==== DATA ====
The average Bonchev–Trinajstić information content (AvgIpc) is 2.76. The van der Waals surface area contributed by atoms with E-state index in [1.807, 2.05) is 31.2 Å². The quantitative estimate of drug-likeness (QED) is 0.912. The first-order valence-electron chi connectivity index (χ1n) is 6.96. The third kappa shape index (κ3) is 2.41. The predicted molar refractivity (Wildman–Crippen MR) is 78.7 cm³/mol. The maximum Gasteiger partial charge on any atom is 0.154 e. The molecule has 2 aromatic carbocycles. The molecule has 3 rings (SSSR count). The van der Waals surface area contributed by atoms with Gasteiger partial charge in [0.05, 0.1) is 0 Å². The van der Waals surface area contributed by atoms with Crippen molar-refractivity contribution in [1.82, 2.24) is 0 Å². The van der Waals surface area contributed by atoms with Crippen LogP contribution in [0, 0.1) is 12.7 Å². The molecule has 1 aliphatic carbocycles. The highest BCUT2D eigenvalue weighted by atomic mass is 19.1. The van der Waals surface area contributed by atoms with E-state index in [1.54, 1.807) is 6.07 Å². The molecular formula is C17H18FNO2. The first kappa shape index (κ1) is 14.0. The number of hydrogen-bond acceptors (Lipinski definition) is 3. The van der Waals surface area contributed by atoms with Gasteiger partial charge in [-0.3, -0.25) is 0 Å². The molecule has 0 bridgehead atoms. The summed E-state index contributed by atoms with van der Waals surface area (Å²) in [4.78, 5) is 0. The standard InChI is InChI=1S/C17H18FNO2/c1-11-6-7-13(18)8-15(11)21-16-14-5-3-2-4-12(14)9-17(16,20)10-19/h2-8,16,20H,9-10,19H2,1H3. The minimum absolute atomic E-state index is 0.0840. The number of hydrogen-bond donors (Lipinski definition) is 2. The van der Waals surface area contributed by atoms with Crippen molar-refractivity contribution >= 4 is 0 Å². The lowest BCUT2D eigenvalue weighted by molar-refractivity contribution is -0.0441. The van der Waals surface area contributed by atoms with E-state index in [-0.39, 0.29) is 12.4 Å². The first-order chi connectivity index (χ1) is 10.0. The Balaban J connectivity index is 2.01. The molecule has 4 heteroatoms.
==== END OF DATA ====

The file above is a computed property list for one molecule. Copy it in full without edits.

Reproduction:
The average Bonchev–Trinajstić information content (AvgIpc) is 2.76. The van der Waals surface area contributed by atoms with E-state index in [1.807, 2.05) is 31.2 Å². The quantitative estimate of drug-likeness (QED) is 0.912. The first-order valence-electron chi connectivity index (χ1n) is 6.96. The third kappa shape index (κ3) is 2.41. The predicted molar refractivity (Wildman–Crippen MR) is 78.7 cm³/mol. The maximum Gasteiger partial charge on any atom is 0.154 e. The molecule has 2 aromatic carbocycles. The molecule has 3 rings (SSSR count). The van der Waals surface area contributed by atoms with Gasteiger partial charge in [0.05, 0.1) is 0 Å². The van der Waals surface area contributed by atoms with Crippen molar-refractivity contribution in [1.82, 2.24) is 0 Å². The van der Waals surface area contributed by atoms with Crippen LogP contribution in [0, 0.1) is 12.7 Å². The molecule has 1 aliphatic carbocycles. The highest BCUT2D eigenvalue weighted by atomic mass is 19.1. The van der Waals surface area contributed by atoms with E-state index in [1.54, 1.807) is 6.07 Å². The molecular formula is C17H18FNO2. The first kappa shape index (κ1) is 14.0. The number of hydrogen-bond acceptors (Lipinski definition) is 3. The van der Waals surface area contributed by atoms with Gasteiger partial charge in [-0.3, -0.25) is 0 Å². The molecule has 0 bridgehead atoms. The summed E-state index contributed by atoms with van der Waals surface area (Å²) in [4.78, 5) is 0. The standard InChI is InChI=1S/C17H18FNO2/c1-11-6-7-13(18)8-15(11)21-16-14-5-3-2-4-12(14)9-17(16,20)10-19/h2-8,16,20H,9-10,19H2,1H3. The minimum absolute atomic E-state index is 0.0840. The number of hydrogen-bond donors (Lipinski definition) is 2. The van der Waals surface area contributed by atoms with Crippen molar-refractivity contribution >= 4 is 0 Å². The lowest BCUT2D eigenvalue weighted by molar-refractivity contribution is -0.0441. The van der Waals surface area contributed by atoms with E-state index in [-0.39, 0.29) is 12.4 Å². The first-order chi connectivity index (χ1) is 10.0. The Balaban J connectivity index is 2.01. The molecule has 4 heteroatoms.